DECADES of opposition to a Scottish Parliament vanished last night.

Although the Scottish Secretary pledged ''proper scrutiny and no undue haste'' in piloting the Scotland Bill through Westminster, it became clear the Tories had lost heart for their resistance in the face of Donald Dewar's ''milestone'' blueprint for Home Rule in the next millennium.

They are are now preparing to give the historic Scotland Bill a comfortable ride in the Commons, allowing the whole process to be over and ready for the Royal Assent as soon as the summer or early autumn.

Ministers are close to securing an unprecedented cross-party deal to allow the entire Bill to be taken on the floor of the House - normal with constitutional change - provided there is time given for main amendments. In return the Tories will promise not to use delaying tactics or put up frivolous obstacles.

As the new consensus emerged, Mr Dewar hailed the Bill, widely accepted as faithful to the radical devolution White Paper, as a means of restoring what he called Scotland's democratic deficit.

He took care to warn off the House of Lords, the last bastion of resistance. Reminding peers that the Bill had the clear backing of the people after September's referendum, Mr Dewar said: ''This should make it difficult for peers to argue against the Bill in principle. Difficulties in the Upper House will not impress the people of Scotland.''

Amid new signals from London that Mr Dewar could become First Minister in the Scottish government with Henry McLeish replacing him as Secretary of State, Mr Dewar presented the Bill as ''the basis for new politics in Scotland''.

He quoted from page 1, part 1, which said simply: ''There shall be a Scottish Parliament.''

''I like that,'' Mr Dewar said. ''In well under 300 days we have set in train the biggest change in 300 years of Scottish history.''

The Bill sweeps away almost three centuries of Westminster rule and much of it concentrates on ''reserved'' powers: the responsibilities which London will retain, notably foreign affairs and defence. The Bill does not even mention the word ''sovereignty''.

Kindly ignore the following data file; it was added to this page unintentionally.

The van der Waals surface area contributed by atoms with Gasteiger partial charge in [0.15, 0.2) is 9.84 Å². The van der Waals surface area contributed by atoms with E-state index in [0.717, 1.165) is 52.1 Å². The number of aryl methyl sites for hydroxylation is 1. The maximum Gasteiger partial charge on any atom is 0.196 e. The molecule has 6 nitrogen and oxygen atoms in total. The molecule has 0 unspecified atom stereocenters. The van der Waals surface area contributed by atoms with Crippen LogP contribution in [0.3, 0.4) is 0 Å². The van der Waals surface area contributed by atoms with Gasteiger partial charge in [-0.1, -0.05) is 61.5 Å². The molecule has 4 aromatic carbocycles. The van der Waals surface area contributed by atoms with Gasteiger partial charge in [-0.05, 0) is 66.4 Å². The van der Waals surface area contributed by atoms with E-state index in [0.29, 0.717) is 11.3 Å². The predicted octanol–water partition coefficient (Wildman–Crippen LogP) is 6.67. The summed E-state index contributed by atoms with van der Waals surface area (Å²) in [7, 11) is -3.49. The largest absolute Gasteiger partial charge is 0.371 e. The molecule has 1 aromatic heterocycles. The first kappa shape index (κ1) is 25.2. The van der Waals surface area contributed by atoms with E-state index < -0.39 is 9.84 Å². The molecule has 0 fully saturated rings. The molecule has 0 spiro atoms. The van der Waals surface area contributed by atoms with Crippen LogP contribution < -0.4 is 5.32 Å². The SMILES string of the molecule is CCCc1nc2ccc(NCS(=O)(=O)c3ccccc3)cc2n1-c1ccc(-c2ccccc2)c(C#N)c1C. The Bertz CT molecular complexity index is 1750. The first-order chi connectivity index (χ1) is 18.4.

''Everything that is not reserved comes to Edinburgh,'' said Mr Dewar. ''The people asked us to deliver a Scottish Parliament - that is exactly what we will do. And that's a promise.''

Although the Bill refers to the First Minister of a Scottish Executive and the Presiding Officer of the Parliament, Mr Dewar accepted that MSPs could use their own preferred terms such as Prime Minister and Speaker if they decided to do so.

Mr McLeish, Scottish devolution Minister, promised the pace would not slacken. He announced that a cross-party steering group would meet on January 19 to start work on provisional standing orders for the Parliament which should be up and running by 2000.

It will include himself along with Tory former Solicitor General Paul Cullen; the Liberal Democrats' Scottish leader, Jim Wallace; SNP leader Alex Salmond; and Canon Kenyon Wright from the Constitutional Convention.

Nationalists and Tories still managed some sniping from the sidelines. Mr Salmond told a news conference held in the same Glasgow hotel moments after Mr Dewar stopped speaking that the Nationalists would offer broad support to the Bill but would also table three major amendments.

He said these would strengthen representation of Scotland in the European Union, return broadcasting responsibilities to the Scottish Parliament, and challenge the whole funding basis of the Scottish block so that Edinburgh retained all revenues raised north of the Border and paid London for services provided, such as defence.

Although the SNP welcomed the lack of tub-thumping rhetoric about Westminster sovereignty in the Bill, they were concerned about an apparent ''catch-all,'' giving London the continued right to legislate on all Scottish matters. ''In terms of the spirit of devolution that is an extraordinary clause,'' said Mr Salmond.

However, he conceded: ''This is a historic day for Scotland and we are looking positively at how we can use this Bill to move Scotland forward.''

Mr Michael Ancram, the Tories' constitution spokesman, called it the ''most important piece of legislation affecting the future of Scotland and the UK''. He promised proper scrutiny and constructive criticism from the Tories in the House.

''It is imperative that Unionists

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of all parties strive to ensure that this legislation is watertight, that all its consequences have been properly thought through and that potential tensions and disputes have been mitigated.''

For the Liberal Democrats, Labour's long-time allies in the Home Rule campaign in the past decade, constitution spokesman Menzies Campbell said: ''This is a day for celebration and not criticism.''

The 90-page Bill runs to 40,000 words in 116 clauses and eight schedules. It went on sale yesterday, priced #8. Unlike Mr Dewar's White Paper, which became a bestseller in July, it is written in the technical and legal language of parliamentary draftsmen. ''Unlike White Papers, which use plain language, Bills are never an easy read,'' Mr Dewar said.

The political spotlight now moves from the Bill to the vexed question of where the parliament is to be sited. Mr Dewar and his officials dodged questions about growing speculation that a site opposite the Palace of Holyroodhouse is now the front-runner.

A decision is expected to be announced within the first few days of January.